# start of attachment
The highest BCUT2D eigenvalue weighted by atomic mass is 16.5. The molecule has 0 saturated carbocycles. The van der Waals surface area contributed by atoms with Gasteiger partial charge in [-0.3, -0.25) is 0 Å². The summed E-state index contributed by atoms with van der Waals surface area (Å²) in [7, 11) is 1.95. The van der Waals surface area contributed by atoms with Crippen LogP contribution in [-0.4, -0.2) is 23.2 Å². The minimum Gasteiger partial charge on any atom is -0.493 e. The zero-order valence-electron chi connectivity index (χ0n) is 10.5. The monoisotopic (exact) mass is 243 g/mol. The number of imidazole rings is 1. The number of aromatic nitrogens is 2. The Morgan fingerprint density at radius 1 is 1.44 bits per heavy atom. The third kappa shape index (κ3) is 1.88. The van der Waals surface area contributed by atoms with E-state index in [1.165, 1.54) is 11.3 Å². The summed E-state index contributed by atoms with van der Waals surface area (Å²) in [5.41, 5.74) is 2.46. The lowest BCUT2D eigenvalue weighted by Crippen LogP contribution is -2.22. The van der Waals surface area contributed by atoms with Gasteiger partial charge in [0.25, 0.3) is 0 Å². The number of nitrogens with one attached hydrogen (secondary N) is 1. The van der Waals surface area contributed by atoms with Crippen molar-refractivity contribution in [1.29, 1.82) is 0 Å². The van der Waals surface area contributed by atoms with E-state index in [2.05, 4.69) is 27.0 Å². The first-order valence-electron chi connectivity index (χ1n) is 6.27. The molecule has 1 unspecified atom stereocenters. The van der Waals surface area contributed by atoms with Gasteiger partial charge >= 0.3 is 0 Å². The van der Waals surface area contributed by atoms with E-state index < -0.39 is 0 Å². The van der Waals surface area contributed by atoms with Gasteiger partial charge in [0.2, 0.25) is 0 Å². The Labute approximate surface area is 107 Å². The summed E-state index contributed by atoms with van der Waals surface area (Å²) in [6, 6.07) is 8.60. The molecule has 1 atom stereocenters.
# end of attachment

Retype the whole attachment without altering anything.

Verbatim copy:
The highest BCUT2D eigenvalue weighted by atomic mass is 16.5. The molecule has 0 saturated carbocycles. The van der Waals surface area contributed by atoms with Gasteiger partial charge in [-0.3, -0.25) is 0 Å². The summed E-state index contributed by atoms with van der Waals surface area (Å²) in [7, 11) is 1.95. The van der Waals surface area contributed by atoms with Crippen LogP contribution in [-0.4, -0.2) is 23.2 Å². The minimum Gasteiger partial charge on any atom is -0.493 e. The zero-order valence-electron chi connectivity index (χ0n) is 10.5. The monoisotopic (exact) mass is 243 g/mol. The number of imidazole rings is 1. The number of aromatic nitrogens is 2. The Morgan fingerprint density at radius 1 is 1.44 bits per heavy atom. The third kappa shape index (κ3) is 1.88. The van der Waals surface area contributed by atoms with E-state index in [1.165, 1.54) is 11.3 Å². The summed E-state index contributed by atoms with van der Waals surface area (Å²) in [5.41, 5.74) is 2.46. The lowest BCUT2D eigenvalue weighted by Crippen LogP contribution is -2.22. The van der Waals surface area contributed by atoms with Gasteiger partial charge in [0.25, 0.3) is 0 Å². The number of nitrogens with one attached hydrogen (secondary N) is 1. The van der Waals surface area contributed by atoms with Crippen molar-refractivity contribution in [1.29, 1.82) is 0 Å². The van der Waals surface area contributed by atoms with E-state index in [2.05, 4.69) is 27.0 Å². The first-order valence-electron chi connectivity index (χ1n) is 6.27. The molecule has 1 unspecified atom stereocenters. The van der Waals surface area contributed by atoms with Gasteiger partial charge >= 0.3 is 0 Å². The van der Waals surface area contributed by atoms with E-state index < -0.39 is 0 Å². The van der Waals surface area contributed by atoms with Gasteiger partial charge in [0.2, 0.25) is 0 Å². The Labute approximate surface area is 107 Å². The summed E-state index contributed by atoms with van der Waals surface area (Å²) in [6, 6.07) is 8.60. The molecule has 1 atom stereocenters.